This intriguing book succeeded in capturing my imagination, but wasn't the type of book I could really savor. Whitehead has reached far and wide, deconstructing a number of accounts to create a montage, or a stamp collection if you will, of John Henry Days. The premise was simple enough. A rat pack of free-lance writers covering the inaugural day celebration of the newest commemorative stamp issued by the post office. One black reporter stood out like a sore thumb, and we are reminded a little too much of this. A few other blacks were sprinkled into this tale set in a remote West Virginia town which still eats Wonder bread. Fortunately, Whitehead didn't stick to convenient racial stereotypes. Instead, he used this town to represent Middle America, which J had to navigate if he was going to come out with a story, and keep his "streak" alive.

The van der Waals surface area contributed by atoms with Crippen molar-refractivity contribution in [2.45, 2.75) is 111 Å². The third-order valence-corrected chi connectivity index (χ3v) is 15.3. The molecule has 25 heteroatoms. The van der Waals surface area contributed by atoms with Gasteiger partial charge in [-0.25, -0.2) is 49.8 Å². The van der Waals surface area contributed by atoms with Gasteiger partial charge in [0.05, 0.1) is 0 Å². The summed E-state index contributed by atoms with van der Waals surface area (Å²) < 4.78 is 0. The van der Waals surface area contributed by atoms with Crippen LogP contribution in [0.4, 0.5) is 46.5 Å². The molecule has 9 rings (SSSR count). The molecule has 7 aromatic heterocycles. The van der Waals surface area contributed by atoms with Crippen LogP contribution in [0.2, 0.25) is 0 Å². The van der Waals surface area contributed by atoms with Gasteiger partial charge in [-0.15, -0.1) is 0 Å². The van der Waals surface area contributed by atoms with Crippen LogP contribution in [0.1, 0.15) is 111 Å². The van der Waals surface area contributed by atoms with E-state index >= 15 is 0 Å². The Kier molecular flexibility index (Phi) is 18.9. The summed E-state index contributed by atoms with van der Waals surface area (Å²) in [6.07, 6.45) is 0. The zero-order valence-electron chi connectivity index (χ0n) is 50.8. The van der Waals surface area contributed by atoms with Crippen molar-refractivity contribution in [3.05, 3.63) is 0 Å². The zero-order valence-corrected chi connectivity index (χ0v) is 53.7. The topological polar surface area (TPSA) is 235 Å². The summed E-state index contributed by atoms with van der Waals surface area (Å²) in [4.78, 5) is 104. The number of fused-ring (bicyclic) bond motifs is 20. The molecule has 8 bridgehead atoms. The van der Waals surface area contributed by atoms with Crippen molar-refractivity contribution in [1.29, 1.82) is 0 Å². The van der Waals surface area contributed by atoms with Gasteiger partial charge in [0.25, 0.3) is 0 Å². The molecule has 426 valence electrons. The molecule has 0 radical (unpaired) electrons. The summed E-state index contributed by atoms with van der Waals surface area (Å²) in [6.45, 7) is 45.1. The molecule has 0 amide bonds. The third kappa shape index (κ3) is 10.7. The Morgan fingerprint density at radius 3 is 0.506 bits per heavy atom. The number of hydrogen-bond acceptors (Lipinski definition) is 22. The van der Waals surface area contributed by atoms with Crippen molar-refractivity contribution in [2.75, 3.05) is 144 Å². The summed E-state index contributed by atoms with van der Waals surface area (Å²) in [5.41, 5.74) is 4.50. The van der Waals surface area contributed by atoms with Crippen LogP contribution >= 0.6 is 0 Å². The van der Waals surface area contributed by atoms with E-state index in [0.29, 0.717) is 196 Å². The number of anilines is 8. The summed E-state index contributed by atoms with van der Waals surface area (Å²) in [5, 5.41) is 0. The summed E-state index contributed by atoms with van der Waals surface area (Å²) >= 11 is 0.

The best scenes in my mind were those that played with the John Henry theme more closely. The others seemed to be flights of fancy. Inticing sometimes, but straying wide of the mark on other occasions. Whitehead seemed to have taken Ellison's "Invisible Man" from his underground chamber and brought him to light in a comtemporary setting. John Henry Days seemed like the perfect foil, but Whitehead didn't go very far beyond character sketches. This novel read like a reporter's notebook, a novel in progress, not a full length work of fiction. As such, it left me a little disappointed.